This renewal proposal requests five additional years of support (years 38-43) for the University of California, Los Angeles Training Grant in Gastroenterology. Support is sought to maintain the trainees at the same level: six (either MD's or PhD's). One additional NIH minority supplement will be requested as needed. These trainees will be recruited from the UCLA STAR (Specialized Training in Academic Research), the UCLA Affiliated Fellowship Training Program in Gastroenterology, or from UCLA affiliated Ph.D. training programs. This NIH T32 Training Grant has been funded continuously since 1974, and Dennis M. Jensen, M.D. has been the PI/Director since 2000. In the last 10 years of this training grant, 30 trainees have been (or will soon be) enrolled. 23 have completed this T32 training and 1 will be finishing June 30, 2010. These 24 T32 trainees included 20 MD's, 2 PhD's, and 2 MD/PhD's. For the 23 T32 trainees who have previously finished participation in this grant, 100% completed at least 2 years of research training, and 61% obtained further support for research and/or career development. For the 57% with further career development awards, these included 22 % with one or more independent NIH awards (as K08 or K23 grants);4% who received VA awards (VA HSR&D), and 31% who were awarded other career development awards (CCFA, ADHF, or California Cancer Institute). Of the 24 T32 trainees who will have graduated by July 2010, 96% published at least one peer- reviewed research paper. For those who published, the median number of publications per trainee of research performed during their T32 years was 6 (range 2 - 63). For these 24 trainees, additional degrees completed during T32 training are 4 PhD's and 7 Master degrees (MS or MPH). Among the 23 trainees who have already completed all their post-MD training, 16 (70%) now hold academic or research appointments and positions. The administrative structure of the Training Grant has evolved during the past 10 years to maximize productivity and satisfaction plus emphasize successful career paths for all trainees. The leadership of this training grant is well balanced. The PI is a clinical and outcomes researcher, one co-PI is a basic scientist (Stephen Pandol, MD), and the other is a translational researcher (Peter Anton, MD). The Executive Committee of the Training Grant ensures that all research trainees are closely supervised and allowed to give feed-back throughout their career development. Trainees are exposed to formal courses and research seminars to expand their scientific knowledge base. The UCLA STAR program has the added dimension of requiring Masters or Ph.D. degrees as part of the research training and career development. This training serves as the foundation and model for a highly evolved and successful UCLA Research Training Program in Gastroenterology. Continued support is needed to maintain the quality and productivity of this program which is training future academicians in digestive diseases.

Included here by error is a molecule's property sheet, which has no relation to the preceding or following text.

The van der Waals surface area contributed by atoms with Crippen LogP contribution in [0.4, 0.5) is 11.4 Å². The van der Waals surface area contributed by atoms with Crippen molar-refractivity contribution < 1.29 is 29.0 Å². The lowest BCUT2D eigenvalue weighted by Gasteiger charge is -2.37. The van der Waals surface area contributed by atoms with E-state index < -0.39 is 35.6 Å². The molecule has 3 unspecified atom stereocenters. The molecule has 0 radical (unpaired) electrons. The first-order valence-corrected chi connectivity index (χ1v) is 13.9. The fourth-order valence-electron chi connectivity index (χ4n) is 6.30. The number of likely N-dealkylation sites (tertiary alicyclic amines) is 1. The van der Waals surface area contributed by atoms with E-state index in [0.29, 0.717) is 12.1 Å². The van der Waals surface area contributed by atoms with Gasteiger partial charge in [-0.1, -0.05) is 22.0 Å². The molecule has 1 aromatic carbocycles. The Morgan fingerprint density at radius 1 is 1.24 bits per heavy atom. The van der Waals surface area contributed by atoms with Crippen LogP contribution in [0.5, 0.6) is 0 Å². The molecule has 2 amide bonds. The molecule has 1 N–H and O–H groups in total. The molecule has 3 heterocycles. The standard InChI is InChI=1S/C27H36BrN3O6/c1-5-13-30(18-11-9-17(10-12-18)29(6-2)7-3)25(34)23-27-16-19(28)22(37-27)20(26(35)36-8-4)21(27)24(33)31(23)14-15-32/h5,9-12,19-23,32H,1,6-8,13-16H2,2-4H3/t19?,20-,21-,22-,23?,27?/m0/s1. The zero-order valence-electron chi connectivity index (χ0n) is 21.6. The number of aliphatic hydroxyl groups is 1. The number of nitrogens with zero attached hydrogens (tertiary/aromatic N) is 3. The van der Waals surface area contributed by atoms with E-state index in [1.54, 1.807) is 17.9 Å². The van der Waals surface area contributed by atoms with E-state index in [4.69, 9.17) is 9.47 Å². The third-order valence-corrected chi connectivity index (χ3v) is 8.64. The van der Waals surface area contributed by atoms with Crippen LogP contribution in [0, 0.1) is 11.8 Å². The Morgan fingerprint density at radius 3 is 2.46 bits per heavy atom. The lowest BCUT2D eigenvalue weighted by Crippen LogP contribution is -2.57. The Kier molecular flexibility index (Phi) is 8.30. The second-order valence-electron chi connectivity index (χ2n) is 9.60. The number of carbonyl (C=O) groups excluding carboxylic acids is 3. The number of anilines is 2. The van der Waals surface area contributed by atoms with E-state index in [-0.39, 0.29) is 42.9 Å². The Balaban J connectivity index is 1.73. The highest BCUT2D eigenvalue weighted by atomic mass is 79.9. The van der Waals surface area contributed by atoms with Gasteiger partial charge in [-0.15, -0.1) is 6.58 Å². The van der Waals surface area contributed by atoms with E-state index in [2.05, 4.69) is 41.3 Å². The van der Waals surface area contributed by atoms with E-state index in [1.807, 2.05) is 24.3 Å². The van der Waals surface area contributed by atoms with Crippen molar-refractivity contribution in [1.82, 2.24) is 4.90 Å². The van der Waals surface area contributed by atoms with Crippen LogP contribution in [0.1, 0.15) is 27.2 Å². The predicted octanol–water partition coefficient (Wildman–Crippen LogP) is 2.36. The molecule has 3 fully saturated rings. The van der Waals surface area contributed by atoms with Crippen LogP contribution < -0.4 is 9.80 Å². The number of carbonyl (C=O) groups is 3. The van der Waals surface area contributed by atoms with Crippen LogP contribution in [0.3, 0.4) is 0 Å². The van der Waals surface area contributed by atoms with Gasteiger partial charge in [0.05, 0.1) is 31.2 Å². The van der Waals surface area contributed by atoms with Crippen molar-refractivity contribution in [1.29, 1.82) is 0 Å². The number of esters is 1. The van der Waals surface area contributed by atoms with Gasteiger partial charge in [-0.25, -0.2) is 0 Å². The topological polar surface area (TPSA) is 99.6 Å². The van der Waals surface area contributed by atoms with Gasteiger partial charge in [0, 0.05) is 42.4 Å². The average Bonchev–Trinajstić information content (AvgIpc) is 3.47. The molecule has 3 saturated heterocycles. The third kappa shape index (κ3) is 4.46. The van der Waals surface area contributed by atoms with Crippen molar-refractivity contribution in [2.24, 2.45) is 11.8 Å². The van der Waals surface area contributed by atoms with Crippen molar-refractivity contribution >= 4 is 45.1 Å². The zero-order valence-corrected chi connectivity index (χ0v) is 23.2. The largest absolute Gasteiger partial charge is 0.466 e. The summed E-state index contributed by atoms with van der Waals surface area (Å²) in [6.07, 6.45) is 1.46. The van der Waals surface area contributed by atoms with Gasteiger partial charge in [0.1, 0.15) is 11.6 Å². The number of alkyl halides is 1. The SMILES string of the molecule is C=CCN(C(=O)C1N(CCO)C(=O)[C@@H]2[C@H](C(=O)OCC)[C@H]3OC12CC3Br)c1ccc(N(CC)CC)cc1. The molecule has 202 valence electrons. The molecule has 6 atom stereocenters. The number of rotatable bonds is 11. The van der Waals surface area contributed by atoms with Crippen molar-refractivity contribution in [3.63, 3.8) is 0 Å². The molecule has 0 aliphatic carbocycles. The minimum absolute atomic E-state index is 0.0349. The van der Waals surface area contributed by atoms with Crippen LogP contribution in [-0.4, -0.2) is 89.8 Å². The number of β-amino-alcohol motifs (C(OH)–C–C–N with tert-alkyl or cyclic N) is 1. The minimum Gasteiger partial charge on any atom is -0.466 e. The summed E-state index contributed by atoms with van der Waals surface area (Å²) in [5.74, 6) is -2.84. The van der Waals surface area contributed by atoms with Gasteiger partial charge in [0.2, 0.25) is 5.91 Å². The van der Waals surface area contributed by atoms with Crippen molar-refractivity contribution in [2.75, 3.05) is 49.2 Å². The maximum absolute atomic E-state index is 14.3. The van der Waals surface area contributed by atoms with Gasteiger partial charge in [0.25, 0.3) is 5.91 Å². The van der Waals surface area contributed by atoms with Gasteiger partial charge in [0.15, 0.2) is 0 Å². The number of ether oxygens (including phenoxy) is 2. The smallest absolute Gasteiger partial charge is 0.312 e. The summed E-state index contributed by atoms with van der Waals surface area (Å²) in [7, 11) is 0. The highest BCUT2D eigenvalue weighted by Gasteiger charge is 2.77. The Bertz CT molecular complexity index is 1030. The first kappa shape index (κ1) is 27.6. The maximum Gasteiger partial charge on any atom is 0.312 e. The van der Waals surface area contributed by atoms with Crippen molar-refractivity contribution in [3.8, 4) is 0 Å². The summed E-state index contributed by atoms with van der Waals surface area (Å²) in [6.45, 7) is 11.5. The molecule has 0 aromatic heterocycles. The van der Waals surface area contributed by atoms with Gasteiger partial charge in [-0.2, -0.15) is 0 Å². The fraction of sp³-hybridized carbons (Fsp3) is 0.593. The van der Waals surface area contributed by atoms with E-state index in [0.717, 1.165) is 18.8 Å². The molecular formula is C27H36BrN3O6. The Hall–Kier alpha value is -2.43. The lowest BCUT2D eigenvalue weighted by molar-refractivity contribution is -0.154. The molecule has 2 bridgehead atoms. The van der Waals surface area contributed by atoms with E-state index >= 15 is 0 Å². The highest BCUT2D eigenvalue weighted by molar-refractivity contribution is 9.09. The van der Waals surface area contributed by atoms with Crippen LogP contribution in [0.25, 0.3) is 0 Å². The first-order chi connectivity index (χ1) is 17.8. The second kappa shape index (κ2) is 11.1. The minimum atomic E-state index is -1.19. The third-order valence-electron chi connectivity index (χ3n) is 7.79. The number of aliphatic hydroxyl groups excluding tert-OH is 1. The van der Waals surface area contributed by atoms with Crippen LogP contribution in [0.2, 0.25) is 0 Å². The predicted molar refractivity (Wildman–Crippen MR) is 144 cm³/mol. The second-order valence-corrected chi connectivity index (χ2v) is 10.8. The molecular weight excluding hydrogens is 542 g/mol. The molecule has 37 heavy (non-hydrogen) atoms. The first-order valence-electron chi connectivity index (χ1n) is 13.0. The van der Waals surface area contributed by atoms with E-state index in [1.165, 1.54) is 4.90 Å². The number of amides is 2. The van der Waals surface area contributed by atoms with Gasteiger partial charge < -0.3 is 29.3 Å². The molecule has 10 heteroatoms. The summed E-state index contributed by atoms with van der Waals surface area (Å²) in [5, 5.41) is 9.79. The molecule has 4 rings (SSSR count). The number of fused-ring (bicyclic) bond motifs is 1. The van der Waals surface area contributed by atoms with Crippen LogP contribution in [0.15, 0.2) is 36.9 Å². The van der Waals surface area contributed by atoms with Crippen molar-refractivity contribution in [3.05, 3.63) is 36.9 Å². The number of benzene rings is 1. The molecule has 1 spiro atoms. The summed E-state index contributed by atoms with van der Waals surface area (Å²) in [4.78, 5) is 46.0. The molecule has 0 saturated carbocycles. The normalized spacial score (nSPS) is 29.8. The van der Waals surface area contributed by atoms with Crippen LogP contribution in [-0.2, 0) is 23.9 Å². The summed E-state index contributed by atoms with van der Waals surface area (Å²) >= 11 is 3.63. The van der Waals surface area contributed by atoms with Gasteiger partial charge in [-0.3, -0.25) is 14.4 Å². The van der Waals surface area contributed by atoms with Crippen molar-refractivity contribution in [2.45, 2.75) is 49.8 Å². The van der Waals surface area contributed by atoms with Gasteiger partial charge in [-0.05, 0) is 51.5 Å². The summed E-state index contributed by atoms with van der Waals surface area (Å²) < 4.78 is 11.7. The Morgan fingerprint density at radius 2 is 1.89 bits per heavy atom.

This training grant supports post-graduate mentored research for the next generation of academic leaders and researchers in digestive diseases and gastroenterology (GI). Digestive complaints, disorders, and diseases are very common in the United States and highly relevant to the public health because they cause significant morbidity and health care costs for them are very high. Improvements in our understanding and knowledge of digestive disorders and discovery in this field have the potential of significantly improving public health.
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|Jackson, Samuel B; Villano, Nicholas P; Benhammou, Jihane N et al. (2017) Gastrointestinal Manifestations of Hereditary Hemorrhagic Telangiectasia (HHT): A Systematic Review of the Literature. Dig Dis Sci 62:2623-2630|
|May, Folasade P; Reid, Mark W; Cohen, Samuel et al. (2017) Predictive overbooking and active recruitment increases uptake of endoscopy appointments among African American patients. Gastrointest Endosc 85:700-705|
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